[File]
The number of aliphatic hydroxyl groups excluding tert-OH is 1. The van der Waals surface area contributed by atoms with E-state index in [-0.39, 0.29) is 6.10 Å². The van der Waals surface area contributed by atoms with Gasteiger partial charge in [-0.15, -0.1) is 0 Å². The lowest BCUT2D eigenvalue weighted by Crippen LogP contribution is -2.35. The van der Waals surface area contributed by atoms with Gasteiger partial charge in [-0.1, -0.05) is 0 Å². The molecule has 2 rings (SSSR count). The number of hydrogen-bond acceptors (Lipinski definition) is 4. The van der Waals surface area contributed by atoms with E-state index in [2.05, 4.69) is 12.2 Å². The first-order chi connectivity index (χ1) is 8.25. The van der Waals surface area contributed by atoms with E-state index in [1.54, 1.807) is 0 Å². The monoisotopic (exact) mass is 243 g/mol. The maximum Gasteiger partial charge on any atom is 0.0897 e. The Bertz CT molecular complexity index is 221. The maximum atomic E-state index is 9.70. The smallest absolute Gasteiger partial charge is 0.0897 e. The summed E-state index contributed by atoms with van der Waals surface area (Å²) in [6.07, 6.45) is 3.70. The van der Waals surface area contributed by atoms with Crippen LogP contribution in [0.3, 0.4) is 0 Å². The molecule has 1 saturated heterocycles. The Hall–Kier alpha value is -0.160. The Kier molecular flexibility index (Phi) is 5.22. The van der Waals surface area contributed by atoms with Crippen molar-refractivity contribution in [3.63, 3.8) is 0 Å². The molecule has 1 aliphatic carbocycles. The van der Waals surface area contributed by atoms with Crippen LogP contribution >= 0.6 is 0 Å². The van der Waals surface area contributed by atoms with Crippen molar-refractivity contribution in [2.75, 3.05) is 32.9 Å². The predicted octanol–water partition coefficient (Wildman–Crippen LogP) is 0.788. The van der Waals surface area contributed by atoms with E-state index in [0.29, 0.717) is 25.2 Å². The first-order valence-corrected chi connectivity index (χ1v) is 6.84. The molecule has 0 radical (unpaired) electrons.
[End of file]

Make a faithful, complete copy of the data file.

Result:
The number of aliphatic hydroxyl groups excluding tert-OH is 1. The van der Waals surface area contributed by atoms with E-state index in [-0.39, 0.29) is 6.10 Å². The van der Waals surface area contributed by atoms with Gasteiger partial charge in [-0.15, -0.1) is 0 Å². The lowest BCUT2D eigenvalue weighted by Crippen LogP contribution is -2.35. The van der Waals surface area contributed by atoms with Gasteiger partial charge in [-0.1, -0.05) is 0 Å². The molecule has 2 rings (SSSR count). The number of hydrogen-bond acceptors (Lipinski definition) is 4. The van der Waals surface area contributed by atoms with E-state index in [2.05, 4.69) is 12.2 Å². The first-order chi connectivity index (χ1) is 8.25. The van der Waals surface area contributed by atoms with E-state index in [1.54, 1.807) is 0 Å². The monoisotopic (exact) mass is 243 g/mol. The maximum Gasteiger partial charge on any atom is 0.0897 e. The Bertz CT molecular complexity index is 221. The maximum atomic E-state index is 9.70. The smallest absolute Gasteiger partial charge is 0.0897 e. The summed E-state index contributed by atoms with van der Waals surface area (Å²) in [6.07, 6.45) is 3.70. The van der Waals surface area contributed by atoms with Crippen LogP contribution in [0.3, 0.4) is 0 Å². The molecule has 1 saturated heterocycles. The Hall–Kier alpha value is -0.160. The Kier molecular flexibility index (Phi) is 5.22. The van der Waals surface area contributed by atoms with Crippen molar-refractivity contribution in [3.63, 3.8) is 0 Å². The molecule has 1 aliphatic carbocycles. The van der Waals surface area contributed by atoms with Crippen LogP contribution >= 0.6 is 0 Å². The van der Waals surface area contributed by atoms with Crippen molar-refractivity contribution in [2.75, 3.05) is 32.9 Å². The predicted octanol–water partition coefficient (Wildman–Crippen LogP) is 0.788. The van der Waals surface area contributed by atoms with E-state index in [0.29, 0.717) is 25.2 Å². The first-order valence-corrected chi connectivity index (χ1v) is 6.84. The molecule has 0 radical (unpaired) electrons.